Best spots in the Bay to pitch a tent

TimeOut.com came out with an interesting list recently, about the 12 best places to pitch your tent and go camping in the Bay Area. One of the biggest perks of living where we do is access to the beautiful outdoors in any direction. We have great camping on Mt. Diablo right in our backyard which has amazing sunset views, or we can go out on the coast or up into the mountains to get an even bigger thrill.

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I’ve taken a few of TimeOut’s suggestions and curated a list with my favorites to combine into a top-5 camping must-visit list in our area. Where are your favorite spots to camp? Add to the list!

Pantoll Campground (Mt. Tamalpais)

Pantoll Campground is a phenomenally-located area on the windy roads of Mt. Tam. There are hiking trails (including some long ones down to the beach see previous blog – great hike) and good-sized campgrounds with tables and fire pits under heavy tree cover. It’s first-come, first-served, so get there early!

Julia Pfeiffer Burns State Park (Big Sur)

This is a hike-in campground, but you can’t beat the beauty of Big Sur and Julia Pfeiffer Burns. You can hike all around the campground, enjoy a picturesque, relaxing night under the stars listening to the ocean, and even see McWay Falls, which tumble into the Pacific. It’s truly a beautiful place to pitch your tent.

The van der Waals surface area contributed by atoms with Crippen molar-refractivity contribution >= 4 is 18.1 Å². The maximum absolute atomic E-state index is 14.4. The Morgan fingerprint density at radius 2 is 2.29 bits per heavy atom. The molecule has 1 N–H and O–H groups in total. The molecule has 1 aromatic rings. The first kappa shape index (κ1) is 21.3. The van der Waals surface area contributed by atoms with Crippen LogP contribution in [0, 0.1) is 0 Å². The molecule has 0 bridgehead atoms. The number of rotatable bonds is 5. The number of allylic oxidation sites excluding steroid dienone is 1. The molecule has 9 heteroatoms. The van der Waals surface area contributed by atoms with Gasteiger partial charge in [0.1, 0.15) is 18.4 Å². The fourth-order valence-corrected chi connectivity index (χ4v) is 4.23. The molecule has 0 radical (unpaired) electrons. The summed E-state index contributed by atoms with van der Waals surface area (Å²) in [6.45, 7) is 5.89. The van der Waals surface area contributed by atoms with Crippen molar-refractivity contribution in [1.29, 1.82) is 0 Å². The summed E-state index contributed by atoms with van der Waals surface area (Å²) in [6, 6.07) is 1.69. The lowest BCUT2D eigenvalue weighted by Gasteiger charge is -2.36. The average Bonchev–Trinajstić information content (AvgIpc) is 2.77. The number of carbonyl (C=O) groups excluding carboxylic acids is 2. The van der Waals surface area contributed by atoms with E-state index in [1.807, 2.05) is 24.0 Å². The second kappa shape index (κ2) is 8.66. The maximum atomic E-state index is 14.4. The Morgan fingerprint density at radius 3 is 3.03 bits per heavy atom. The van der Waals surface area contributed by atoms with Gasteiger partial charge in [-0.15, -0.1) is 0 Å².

Juniper and Live Oak Campground (Mt. Diablo)

You know I had to get one on this list in our own backyard. Mt. Diablo, for all its splendor, is an even better place to hike, bike and camp. One of the best spots is Juniper and Live Oak Campground, which gives you spacious campsites and unbelievable views of all of the Bay Area.

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Desolation Wilderness (Lake Tahoe)

This is cheating, a little bit. Lake Tahoe is not in the vicinity of the Bay Area, but it’s close enough that you can make a last-minute trip up there. If you want to camp in the gorgeous Desolation Wilderness, among the peaks and lakes, you will have to plan ahead. Get a permit, prepare to hike, and bring some snacks. You won’t regret it.  This is one my favorites as I love Tahoe and the surrounding area.

Redwood Regional (Oakland)

I’ll be honest – I knew about Redwood Regional near Oakland, but I had no idea it was a prime camping spot. This is a good place to go if you want something different from Mt. Diablo, don’t want to tangle with dozens of other campers for a spot, and don’t want to drive hours to get somewhere. California is famous for its redwoods, so hang a hammock here and enjoy the soothing sounds of nature.

Road Trips: Albany Bulb

With this installation of Road Trips, we’re taking a bit more of a bohemian angle. Fittingly, we’ll be going just to the fringe of Berkeley, to the little town of Albany. It’s not for a park, or a theater, or anything like that. I’m actually recommending a visit to a landfill with a wild history and a ton of unique art.

In the late 1930’s, the creation of the Albany “Bulb” began. Land was leveled and moved around and pushed into the Albany peninsula for the creation of the racetrack at Golden Gate Fields. Over time, the land was protected by Save The Bay, and became somewhat of a lost project. For many years, the peninsula served as an occasional hiking and dog-walking spot, as well as being home to many local species of plants and animals.